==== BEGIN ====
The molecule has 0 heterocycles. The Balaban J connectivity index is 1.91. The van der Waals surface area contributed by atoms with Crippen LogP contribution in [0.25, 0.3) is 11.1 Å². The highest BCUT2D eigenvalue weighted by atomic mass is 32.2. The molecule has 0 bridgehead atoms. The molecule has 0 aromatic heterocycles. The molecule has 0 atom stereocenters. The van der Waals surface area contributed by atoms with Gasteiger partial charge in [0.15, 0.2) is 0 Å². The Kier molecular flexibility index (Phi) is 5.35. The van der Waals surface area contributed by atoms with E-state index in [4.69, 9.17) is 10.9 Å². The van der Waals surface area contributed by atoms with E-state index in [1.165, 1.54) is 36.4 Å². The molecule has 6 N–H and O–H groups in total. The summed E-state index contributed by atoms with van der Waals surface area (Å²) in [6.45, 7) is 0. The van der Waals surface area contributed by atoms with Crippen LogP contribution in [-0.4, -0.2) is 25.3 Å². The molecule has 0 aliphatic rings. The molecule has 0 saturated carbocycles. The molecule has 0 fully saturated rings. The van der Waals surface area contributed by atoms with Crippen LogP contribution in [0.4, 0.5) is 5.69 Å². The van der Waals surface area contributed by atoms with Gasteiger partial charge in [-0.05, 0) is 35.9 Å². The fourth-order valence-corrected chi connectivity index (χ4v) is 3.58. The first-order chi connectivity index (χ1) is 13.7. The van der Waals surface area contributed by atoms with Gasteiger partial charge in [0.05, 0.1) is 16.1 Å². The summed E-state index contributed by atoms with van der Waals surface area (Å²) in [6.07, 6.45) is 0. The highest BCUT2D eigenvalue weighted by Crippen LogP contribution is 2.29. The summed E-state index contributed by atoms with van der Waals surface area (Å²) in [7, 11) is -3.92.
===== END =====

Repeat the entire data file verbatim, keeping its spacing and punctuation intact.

The molecule has 0 heterocycles. The Balaban J connectivity index is 1.91. The van der Waals surface area contributed by atoms with Crippen LogP contribution in [0.25, 0.3) is 11.1 Å². The highest BCUT2D eigenvalue weighted by atomic mass is 32.2. The molecule has 0 bridgehead atoms. The molecule has 0 aromatic heterocycles. The molecule has 0 atom stereocenters. The van der Waals surface area contributed by atoms with Gasteiger partial charge in [0.15, 0.2) is 0 Å². The Kier molecular flexibility index (Phi) is 5.35. The van der Waals surface area contributed by atoms with E-state index in [4.69, 9.17) is 10.9 Å². The van der Waals surface area contributed by atoms with E-state index in [1.165, 1.54) is 36.4 Å². The molecule has 6 N–H and O–H groups in total. The summed E-state index contributed by atoms with van der Waals surface area (Å²) in [6.45, 7) is 0. The van der Waals surface area contributed by atoms with Crippen LogP contribution in [-0.4, -0.2) is 25.3 Å². The molecule has 0 aliphatic rings. The molecule has 0 saturated carbocycles. The molecule has 0 fully saturated rings. The van der Waals surface area contributed by atoms with Crippen LogP contribution in [0.4, 0.5) is 5.69 Å². The van der Waals surface area contributed by atoms with Gasteiger partial charge in [-0.05, 0) is 35.9 Å². The fourth-order valence-corrected chi connectivity index (χ4v) is 3.58. The first-order chi connectivity index (χ1) is 13.7. The van der Waals surface area contributed by atoms with Gasteiger partial charge in [0.05, 0.1) is 16.1 Å². The summed E-state index contributed by atoms with van der Waals surface area (Å²) in [6.07, 6.45) is 0. The highest BCUT2D eigenvalue weighted by Crippen LogP contribution is 2.29. The summed E-state index contributed by atoms with van der Waals surface area (Å²) in [7, 11) is -3.92.